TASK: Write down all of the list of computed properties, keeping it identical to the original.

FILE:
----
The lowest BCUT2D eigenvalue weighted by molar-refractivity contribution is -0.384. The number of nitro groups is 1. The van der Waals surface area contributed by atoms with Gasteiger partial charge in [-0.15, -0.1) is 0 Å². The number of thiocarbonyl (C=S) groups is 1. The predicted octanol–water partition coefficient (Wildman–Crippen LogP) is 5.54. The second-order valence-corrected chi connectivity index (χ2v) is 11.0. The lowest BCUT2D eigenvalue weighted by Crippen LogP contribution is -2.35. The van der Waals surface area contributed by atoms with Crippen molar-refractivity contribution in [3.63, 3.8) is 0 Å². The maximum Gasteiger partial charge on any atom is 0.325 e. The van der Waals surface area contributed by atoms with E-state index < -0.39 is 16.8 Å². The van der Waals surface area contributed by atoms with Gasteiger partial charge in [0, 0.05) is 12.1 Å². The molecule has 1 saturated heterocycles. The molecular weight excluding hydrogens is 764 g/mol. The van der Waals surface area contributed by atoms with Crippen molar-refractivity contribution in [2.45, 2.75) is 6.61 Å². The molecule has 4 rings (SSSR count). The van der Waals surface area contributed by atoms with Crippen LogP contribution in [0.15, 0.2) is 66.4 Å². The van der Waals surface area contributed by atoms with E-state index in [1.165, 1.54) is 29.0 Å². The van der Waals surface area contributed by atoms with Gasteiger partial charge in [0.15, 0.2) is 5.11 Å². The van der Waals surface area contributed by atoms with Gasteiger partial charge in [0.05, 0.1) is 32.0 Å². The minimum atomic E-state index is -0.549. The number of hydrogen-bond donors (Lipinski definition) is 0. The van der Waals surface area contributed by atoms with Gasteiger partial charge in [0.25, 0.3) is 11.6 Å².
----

The lowest BCUT2D eigenvalue weighted by molar-refractivity contribution is -0.384. The number of nitro groups is 1. The van der Waals surface area contributed by atoms with Gasteiger partial charge in [-0.15, -0.1) is 0 Å². The number of thiocarbonyl (C=S) groups is 1. The predicted octanol–water partition coefficient (Wildman–Crippen LogP) is 5.54. The second-order valence-corrected chi connectivity index (χ2v) is 11.0. The lowest BCUT2D eigenvalue weighted by Crippen LogP contribution is -2.35. The van der Waals surface area contributed by atoms with Crippen molar-refractivity contribution in [3.63, 3.8) is 0 Å². The maximum Gasteiger partial charge on any atom is 0.325 e. The van der Waals surface area contributed by atoms with E-state index < -0.39 is 16.8 Å². The van der Waals surface area contributed by atoms with Gasteiger partial charge in [0, 0.05) is 12.1 Å². The molecule has 1 saturated heterocycles. The molecular weight excluding hydrogens is 764 g/mol. The van der Waals surface area contributed by atoms with Crippen molar-refractivity contribution in [2.45, 2.75) is 6.61 Å². The molecule has 4 rings (SSSR count). The van der Waals surface area contributed by atoms with Crippen LogP contribution in [0.15, 0.2) is 66.4 Å². The van der Waals surface area contributed by atoms with E-state index in [1.165, 1.54) is 29.0 Å². The van der Waals surface area contributed by atoms with Gasteiger partial charge in [0.15, 0.2) is 5.11 Å². The van der Waals surface area contributed by atoms with Gasteiger partial charge in [0.05, 0.1) is 32.0 Å². The minimum atomic E-state index is -0.549. The number of hydrogen-bond donors (Lipinski definition) is 0. The van der Waals surface area contributed by atoms with Gasteiger partial charge in [0.25, 0.3) is 11.6 Å².